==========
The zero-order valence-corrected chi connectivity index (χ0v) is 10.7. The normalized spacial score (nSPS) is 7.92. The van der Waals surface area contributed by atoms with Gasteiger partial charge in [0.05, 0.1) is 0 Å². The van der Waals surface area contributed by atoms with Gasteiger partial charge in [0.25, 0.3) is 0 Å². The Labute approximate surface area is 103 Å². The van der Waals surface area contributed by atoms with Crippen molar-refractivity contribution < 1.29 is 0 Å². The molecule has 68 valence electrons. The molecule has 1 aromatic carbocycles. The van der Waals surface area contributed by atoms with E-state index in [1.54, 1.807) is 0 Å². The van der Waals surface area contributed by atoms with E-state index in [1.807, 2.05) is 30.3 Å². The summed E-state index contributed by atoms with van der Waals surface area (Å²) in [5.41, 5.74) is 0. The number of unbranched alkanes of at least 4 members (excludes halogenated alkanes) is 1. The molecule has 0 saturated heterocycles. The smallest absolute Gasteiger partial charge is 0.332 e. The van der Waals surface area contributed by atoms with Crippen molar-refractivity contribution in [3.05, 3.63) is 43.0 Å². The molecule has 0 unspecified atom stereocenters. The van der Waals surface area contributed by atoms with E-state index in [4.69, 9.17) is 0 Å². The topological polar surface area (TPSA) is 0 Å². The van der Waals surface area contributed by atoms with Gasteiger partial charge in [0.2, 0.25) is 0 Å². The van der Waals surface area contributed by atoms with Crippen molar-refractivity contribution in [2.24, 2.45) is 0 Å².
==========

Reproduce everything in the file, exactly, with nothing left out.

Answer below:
The zero-order valence-corrected chi connectivity index (χ0v) is 10.7. The normalized spacial score (nSPS) is 7.92. The van der Waals surface area contributed by atoms with Gasteiger partial charge in [0.05, 0.1) is 0 Å². The van der Waals surface area contributed by atoms with Gasteiger partial charge in [0.25, 0.3) is 0 Å². The Labute approximate surface area is 103 Å². The van der Waals surface area contributed by atoms with Crippen molar-refractivity contribution < 1.29 is 0 Å². The molecule has 68 valence electrons. The molecule has 1 aromatic carbocycles. The van der Waals surface area contributed by atoms with E-state index in [1.54, 1.807) is 0 Å². The van der Waals surface area contributed by atoms with E-state index in [1.807, 2.05) is 30.3 Å². The summed E-state index contributed by atoms with van der Waals surface area (Å²) in [5.41, 5.74) is 0. The number of unbranched alkanes of at least 4 members (excludes halogenated alkanes) is 1. The molecule has 0 saturated heterocycles. The smallest absolute Gasteiger partial charge is 0.332 e. The van der Waals surface area contributed by atoms with Crippen molar-refractivity contribution in [3.05, 3.63) is 43.0 Å². The molecule has 0 unspecified atom stereocenters. The van der Waals surface area contributed by atoms with E-state index in [4.69, 9.17) is 0 Å². The topological polar surface area (TPSA) is 0 Å². The van der Waals surface area contributed by atoms with Gasteiger partial charge in [0.2, 0.25) is 0 Å². The van der Waals surface area contributed by atoms with Crippen molar-refractivity contribution in [2.24, 2.45) is 0 Å².